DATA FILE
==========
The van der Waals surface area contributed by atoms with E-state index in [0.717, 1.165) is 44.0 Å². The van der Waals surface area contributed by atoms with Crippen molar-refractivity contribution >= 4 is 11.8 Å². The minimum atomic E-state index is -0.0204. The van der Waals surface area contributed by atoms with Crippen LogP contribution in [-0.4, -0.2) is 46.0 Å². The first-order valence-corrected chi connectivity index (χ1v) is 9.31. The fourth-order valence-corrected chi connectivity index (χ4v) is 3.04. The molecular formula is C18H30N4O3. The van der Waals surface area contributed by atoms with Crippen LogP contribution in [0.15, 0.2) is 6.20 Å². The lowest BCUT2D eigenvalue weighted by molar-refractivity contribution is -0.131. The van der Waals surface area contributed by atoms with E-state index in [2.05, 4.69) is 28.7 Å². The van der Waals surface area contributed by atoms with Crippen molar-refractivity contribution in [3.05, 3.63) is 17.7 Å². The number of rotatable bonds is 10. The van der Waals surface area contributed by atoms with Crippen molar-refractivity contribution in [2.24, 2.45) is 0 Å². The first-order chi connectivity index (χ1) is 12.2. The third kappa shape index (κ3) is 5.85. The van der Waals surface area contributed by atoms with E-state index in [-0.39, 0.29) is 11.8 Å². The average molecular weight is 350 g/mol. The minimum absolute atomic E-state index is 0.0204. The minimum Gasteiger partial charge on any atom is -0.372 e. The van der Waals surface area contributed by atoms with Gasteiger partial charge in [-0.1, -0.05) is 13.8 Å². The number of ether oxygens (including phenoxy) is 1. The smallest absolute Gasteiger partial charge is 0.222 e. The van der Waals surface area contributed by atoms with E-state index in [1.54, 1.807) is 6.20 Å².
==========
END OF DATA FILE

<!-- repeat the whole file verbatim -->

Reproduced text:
The van der Waals surface area contributed by atoms with E-state index in [0.717, 1.165) is 44.0 Å². The van der Waals surface area contributed by atoms with Crippen molar-refractivity contribution >= 4 is 11.8 Å². The minimum atomic E-state index is -0.0204. The van der Waals surface area contributed by atoms with Crippen LogP contribution in [-0.4, -0.2) is 46.0 Å². The first-order valence-corrected chi connectivity index (χ1v) is 9.31. The fourth-order valence-corrected chi connectivity index (χ4v) is 3.04. The molecular formula is C18H30N4O3. The van der Waals surface area contributed by atoms with Crippen LogP contribution in [0.15, 0.2) is 6.20 Å². The lowest BCUT2D eigenvalue weighted by molar-refractivity contribution is -0.131. The van der Waals surface area contributed by atoms with E-state index in [2.05, 4.69) is 28.7 Å². The van der Waals surface area contributed by atoms with Crippen molar-refractivity contribution in [3.05, 3.63) is 17.7 Å². The number of rotatable bonds is 10. The van der Waals surface area contributed by atoms with Crippen molar-refractivity contribution in [2.24, 2.45) is 0 Å². The first-order chi connectivity index (χ1) is 12.2. The third kappa shape index (κ3) is 5.85. The van der Waals surface area contributed by atoms with E-state index in [-0.39, 0.29) is 11.8 Å². The average molecular weight is 350 g/mol. The minimum absolute atomic E-state index is 0.0204. The minimum Gasteiger partial charge on any atom is -0.372 e. The van der Waals surface area contributed by atoms with Gasteiger partial charge in [-0.1, -0.05) is 13.8 Å². The number of ether oxygens (including phenoxy) is 1. The smallest absolute Gasteiger partial charge is 0.222 e. The van der Waals surface area contributed by atoms with E-state index in [1.54, 1.807) is 6.20 Å².